Sunday I photographed just such a picture, one of the counter weights to a local railway drawbridge recently converted to a pedestrian bridge. The silhouetted subject is perfect for pouring.

Working Photo

Working Photo

After one false start detailed in the previous two posts I had a drawing of the bridge I liked. I began the painting by transferring it to a block of Arches 140 cold-pressed paper. (Because removing mask is hard on paper I always use the more durable 140 weight cold-pressed paper when pouring.) My photo of the bridge has loads of minute detail. In my cartoon I simplified. I want the silhouette of the bridge tower and counterweight to predominate. Too much detail would take away from the graphic nature of the image.

After making the cartoon I taped off the edges of the painting and began masking the sky plus everything I’d like to remain white. The trick to masking is to use nylon brushes and to soap the brushes frequently. This keeps the mask from gumming up the brushes and saves your quality brushes from rack and ruin.

Once the mask was dry, I mixed three cups of very thin paint: cadmium yellow, phthalo blue, and Windsor red. I deliberately choose staining colors, because mask lifts pigments. Then I wet the paper (an important step as otherwise the paint tends to run off the paper without staining) and poured the yellow straight across the top of the tower. I tilted the paper right to let the paint run off and wiped up the excess. Then I poured the red just below the yellow, tipped the paper, and cleaned the excess again. Some of the red bled into the yellow making orange. Then I poured the blue the same way across the counter-weight adding a dull purple where the paint crossed the red paint I had just poured.

After the First Pour

After the First Pour

When the paint had dried completely, I masked all of my lightest values and poured slightly thicker paint over the paper in roughly the same places. After the paint dried I masked the medium values and repeated the process with milk-thick paint. When the final pour had dried, I pulled the mask off, revealing a bold but rough painting in vivid color.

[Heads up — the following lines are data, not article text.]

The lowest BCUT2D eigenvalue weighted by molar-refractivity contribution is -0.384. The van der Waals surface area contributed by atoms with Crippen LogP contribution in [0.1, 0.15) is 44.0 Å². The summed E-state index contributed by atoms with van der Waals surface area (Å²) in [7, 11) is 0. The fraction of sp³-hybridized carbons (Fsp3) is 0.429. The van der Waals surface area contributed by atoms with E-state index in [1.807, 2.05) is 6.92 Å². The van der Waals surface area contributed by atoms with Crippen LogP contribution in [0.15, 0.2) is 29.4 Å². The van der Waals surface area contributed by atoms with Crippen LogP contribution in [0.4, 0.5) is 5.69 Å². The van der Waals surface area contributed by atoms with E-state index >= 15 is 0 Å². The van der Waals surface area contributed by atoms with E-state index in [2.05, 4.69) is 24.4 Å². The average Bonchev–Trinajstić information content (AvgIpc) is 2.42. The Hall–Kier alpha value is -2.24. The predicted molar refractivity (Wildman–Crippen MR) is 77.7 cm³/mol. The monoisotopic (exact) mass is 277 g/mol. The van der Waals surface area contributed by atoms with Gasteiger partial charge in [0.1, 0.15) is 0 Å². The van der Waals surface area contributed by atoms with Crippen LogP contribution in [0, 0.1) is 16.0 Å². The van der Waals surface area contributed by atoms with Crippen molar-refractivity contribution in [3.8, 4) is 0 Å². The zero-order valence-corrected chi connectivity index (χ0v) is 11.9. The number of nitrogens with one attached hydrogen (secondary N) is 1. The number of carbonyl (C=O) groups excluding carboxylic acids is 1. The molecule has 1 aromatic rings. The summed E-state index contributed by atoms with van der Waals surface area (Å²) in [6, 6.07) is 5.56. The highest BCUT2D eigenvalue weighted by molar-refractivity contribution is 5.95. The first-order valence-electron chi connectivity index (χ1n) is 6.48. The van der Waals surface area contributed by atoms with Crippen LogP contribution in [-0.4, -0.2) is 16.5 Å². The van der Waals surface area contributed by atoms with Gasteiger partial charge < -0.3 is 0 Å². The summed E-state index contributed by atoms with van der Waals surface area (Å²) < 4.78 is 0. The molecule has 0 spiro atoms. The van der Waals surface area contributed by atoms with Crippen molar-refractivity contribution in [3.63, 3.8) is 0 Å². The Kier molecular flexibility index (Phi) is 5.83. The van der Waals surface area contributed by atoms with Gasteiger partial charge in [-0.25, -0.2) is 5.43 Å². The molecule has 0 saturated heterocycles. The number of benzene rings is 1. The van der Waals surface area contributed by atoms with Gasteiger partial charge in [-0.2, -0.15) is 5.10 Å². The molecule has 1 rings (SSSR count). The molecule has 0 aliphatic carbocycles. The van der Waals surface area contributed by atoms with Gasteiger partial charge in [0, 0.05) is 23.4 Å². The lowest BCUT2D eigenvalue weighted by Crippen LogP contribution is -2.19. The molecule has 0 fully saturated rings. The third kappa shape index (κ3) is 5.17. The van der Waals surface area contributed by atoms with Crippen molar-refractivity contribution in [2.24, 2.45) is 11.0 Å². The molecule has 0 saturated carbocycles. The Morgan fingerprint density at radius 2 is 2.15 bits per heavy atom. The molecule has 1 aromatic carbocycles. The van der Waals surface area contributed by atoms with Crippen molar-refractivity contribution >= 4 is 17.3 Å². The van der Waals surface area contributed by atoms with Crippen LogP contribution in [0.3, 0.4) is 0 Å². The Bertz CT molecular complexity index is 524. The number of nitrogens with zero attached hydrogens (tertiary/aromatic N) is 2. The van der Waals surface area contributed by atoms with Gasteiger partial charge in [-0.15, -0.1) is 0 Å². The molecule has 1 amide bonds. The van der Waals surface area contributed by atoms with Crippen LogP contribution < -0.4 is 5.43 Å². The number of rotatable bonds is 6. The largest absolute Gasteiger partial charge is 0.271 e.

After the Mask Came Off

After the Mask Came Off

It’s all brush work from here.

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Anatomy of a Painting Disaster: Part I

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A couple days ago I began pouring demonstration. It was cheeky of me to post the first half of the demonstration before for the painting was finished. I got bit too. I thought about deleting this demonstration entry, but there is too much to learn from mistakes to do that. Instead I will rename it and recast it a hair:

The problem began with the composition itself. Here is the photograph I began with:

Working Photo

Working Photo

I began by making a line drawing of the bridge and transferring it to watercolor paper. What I should have done first was made a preliminary value sketch.

Cartoon For Painting

Cartoon For Painting

Then I became beguiled by the lovely colors produced by pouring it.

After the First Pour

After the First Pour

After the Second Pour

After the Second Pour

After the Mask Came Off

After the Mask Came Off

There were beautiful colors there after the pouring was done, but the darks were much to heavy. Lightening the darkes only muddied them. And the compositional flaws became more apparent as I worked. In the end I gave up in disgust.